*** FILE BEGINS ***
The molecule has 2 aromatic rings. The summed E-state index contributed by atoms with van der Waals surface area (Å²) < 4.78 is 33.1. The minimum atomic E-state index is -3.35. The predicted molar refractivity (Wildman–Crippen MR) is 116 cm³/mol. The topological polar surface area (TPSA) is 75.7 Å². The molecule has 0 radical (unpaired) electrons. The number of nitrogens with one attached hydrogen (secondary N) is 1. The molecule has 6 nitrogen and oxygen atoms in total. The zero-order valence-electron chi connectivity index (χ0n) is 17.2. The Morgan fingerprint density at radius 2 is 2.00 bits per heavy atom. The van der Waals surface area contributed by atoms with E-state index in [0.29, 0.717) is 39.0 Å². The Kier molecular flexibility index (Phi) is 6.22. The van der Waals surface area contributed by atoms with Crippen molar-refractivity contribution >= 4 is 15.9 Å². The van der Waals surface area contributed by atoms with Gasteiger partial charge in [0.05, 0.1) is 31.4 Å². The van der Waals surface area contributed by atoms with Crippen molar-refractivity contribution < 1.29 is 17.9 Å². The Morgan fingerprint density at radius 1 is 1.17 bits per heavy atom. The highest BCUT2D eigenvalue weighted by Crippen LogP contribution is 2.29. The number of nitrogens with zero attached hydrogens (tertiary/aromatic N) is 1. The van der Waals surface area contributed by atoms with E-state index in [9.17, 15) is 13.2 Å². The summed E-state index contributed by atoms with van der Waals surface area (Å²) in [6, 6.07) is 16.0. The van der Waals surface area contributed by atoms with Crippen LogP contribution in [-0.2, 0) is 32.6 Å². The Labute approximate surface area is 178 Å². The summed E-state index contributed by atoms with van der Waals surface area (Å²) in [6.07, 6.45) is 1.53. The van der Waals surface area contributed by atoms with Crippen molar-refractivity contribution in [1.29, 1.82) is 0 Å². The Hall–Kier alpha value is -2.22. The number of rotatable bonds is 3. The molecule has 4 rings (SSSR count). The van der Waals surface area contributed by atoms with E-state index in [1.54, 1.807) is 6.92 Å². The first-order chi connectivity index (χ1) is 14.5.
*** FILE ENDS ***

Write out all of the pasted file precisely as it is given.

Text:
The molecule has 2 aromatic rings. The summed E-state index contributed by atoms with van der Waals surface area (Å²) < 4.78 is 33.1. The minimum atomic E-state index is -3.35. The predicted molar refractivity (Wildman–Crippen MR) is 116 cm³/mol. The topological polar surface area (TPSA) is 75.7 Å². The molecule has 0 radical (unpaired) electrons. The number of nitrogens with one attached hydrogen (secondary N) is 1. The molecule has 6 nitrogen and oxygen atoms in total. The zero-order valence-electron chi connectivity index (χ0n) is 17.2. The Morgan fingerprint density at radius 2 is 2.00 bits per heavy atom. The van der Waals surface area contributed by atoms with E-state index in [0.29, 0.717) is 39.0 Å². The Kier molecular flexibility index (Phi) is 6.22. The van der Waals surface area contributed by atoms with Crippen molar-refractivity contribution >= 4 is 15.9 Å². The van der Waals surface area contributed by atoms with Gasteiger partial charge in [0.05, 0.1) is 31.4 Å². The van der Waals surface area contributed by atoms with Crippen molar-refractivity contribution < 1.29 is 17.9 Å². The Morgan fingerprint density at radius 1 is 1.17 bits per heavy atom. The highest BCUT2D eigenvalue weighted by Crippen LogP contribution is 2.29. The number of nitrogens with zero attached hydrogens (tertiary/aromatic N) is 1. The van der Waals surface area contributed by atoms with E-state index in [9.17, 15) is 13.2 Å². The summed E-state index contributed by atoms with van der Waals surface area (Å²) in [6, 6.07) is 16.0. The van der Waals surface area contributed by atoms with Crippen LogP contribution in [-0.2, 0) is 32.6 Å². The Labute approximate surface area is 178 Å². The summed E-state index contributed by atoms with van der Waals surface area (Å²) in [6.07, 6.45) is 1.53. The van der Waals surface area contributed by atoms with Crippen molar-refractivity contribution in [1.29, 1.82) is 0 Å². The Hall–Kier alpha value is -2.22. The number of rotatable bonds is 3. The molecule has 4 rings (SSSR count). The van der Waals surface area contributed by atoms with E-state index in [1.54, 1.807) is 6.92 Å². The first-order chi connectivity index (χ1) is 14.5.